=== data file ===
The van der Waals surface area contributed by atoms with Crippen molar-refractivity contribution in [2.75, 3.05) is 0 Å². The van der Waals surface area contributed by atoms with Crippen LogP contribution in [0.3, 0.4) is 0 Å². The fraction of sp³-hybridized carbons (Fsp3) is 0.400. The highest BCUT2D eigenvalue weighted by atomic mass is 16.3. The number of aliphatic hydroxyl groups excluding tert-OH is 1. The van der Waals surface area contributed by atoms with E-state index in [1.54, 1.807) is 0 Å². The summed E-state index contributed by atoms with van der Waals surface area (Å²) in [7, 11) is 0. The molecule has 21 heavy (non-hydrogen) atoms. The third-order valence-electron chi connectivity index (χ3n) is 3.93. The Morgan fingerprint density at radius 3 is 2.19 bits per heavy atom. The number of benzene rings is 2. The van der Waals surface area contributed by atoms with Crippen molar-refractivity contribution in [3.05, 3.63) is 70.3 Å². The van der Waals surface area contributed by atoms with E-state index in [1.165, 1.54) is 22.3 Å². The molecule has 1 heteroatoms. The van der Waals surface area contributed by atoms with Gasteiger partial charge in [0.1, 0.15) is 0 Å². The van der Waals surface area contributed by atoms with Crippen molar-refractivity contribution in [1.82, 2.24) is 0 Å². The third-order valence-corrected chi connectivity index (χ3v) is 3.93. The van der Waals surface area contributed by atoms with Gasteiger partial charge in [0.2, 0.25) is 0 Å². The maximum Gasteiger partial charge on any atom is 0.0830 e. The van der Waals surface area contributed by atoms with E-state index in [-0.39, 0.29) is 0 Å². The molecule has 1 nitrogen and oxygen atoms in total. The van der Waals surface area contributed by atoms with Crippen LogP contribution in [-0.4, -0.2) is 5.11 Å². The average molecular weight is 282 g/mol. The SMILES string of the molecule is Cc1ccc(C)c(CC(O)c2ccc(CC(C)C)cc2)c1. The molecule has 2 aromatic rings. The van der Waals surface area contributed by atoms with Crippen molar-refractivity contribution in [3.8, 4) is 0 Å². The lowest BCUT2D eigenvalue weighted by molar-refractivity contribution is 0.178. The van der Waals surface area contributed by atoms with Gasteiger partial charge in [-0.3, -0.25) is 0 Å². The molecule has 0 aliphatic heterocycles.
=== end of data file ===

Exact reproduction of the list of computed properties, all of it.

The van der Waals surface area contributed by atoms with Crippen molar-refractivity contribution in [2.75, 3.05) is 0 Å². The van der Waals surface area contributed by atoms with Crippen LogP contribution in [0.3, 0.4) is 0 Å². The fraction of sp³-hybridized carbons (Fsp3) is 0.400. The highest BCUT2D eigenvalue weighted by atomic mass is 16.3. The number of aliphatic hydroxyl groups excluding tert-OH is 1. The van der Waals surface area contributed by atoms with E-state index in [1.54, 1.807) is 0 Å². The summed E-state index contributed by atoms with van der Waals surface area (Å²) in [7, 11) is 0. The molecule has 21 heavy (non-hydrogen) atoms. The third-order valence-electron chi connectivity index (χ3n) is 3.93. The Morgan fingerprint density at radius 3 is 2.19 bits per heavy atom. The number of benzene rings is 2. The van der Waals surface area contributed by atoms with Crippen molar-refractivity contribution in [3.05, 3.63) is 70.3 Å². The van der Waals surface area contributed by atoms with E-state index in [1.165, 1.54) is 22.3 Å². The molecule has 1 heteroatoms. The van der Waals surface area contributed by atoms with Gasteiger partial charge in [0.1, 0.15) is 0 Å². The van der Waals surface area contributed by atoms with Crippen molar-refractivity contribution in [1.82, 2.24) is 0 Å². The third-order valence-corrected chi connectivity index (χ3v) is 3.93. The van der Waals surface area contributed by atoms with Gasteiger partial charge in [0.2, 0.25) is 0 Å². The maximum Gasteiger partial charge on any atom is 0.0830 e. The van der Waals surface area contributed by atoms with E-state index in [-0.39, 0.29) is 0 Å². The molecule has 1 nitrogen and oxygen atoms in total. The van der Waals surface area contributed by atoms with Crippen LogP contribution in [-0.4, -0.2) is 5.11 Å². The average molecular weight is 282 g/mol. The SMILES string of the molecule is Cc1ccc(C)c(CC(O)c2ccc(CC(C)C)cc2)c1. The molecule has 2 aromatic rings. The van der Waals surface area contributed by atoms with Crippen molar-refractivity contribution in [3.8, 4) is 0 Å². The lowest BCUT2D eigenvalue weighted by molar-refractivity contribution is 0.178. The van der Waals surface area contributed by atoms with Gasteiger partial charge in [-0.3, -0.25) is 0 Å². The molecule has 0 aliphatic heterocycles.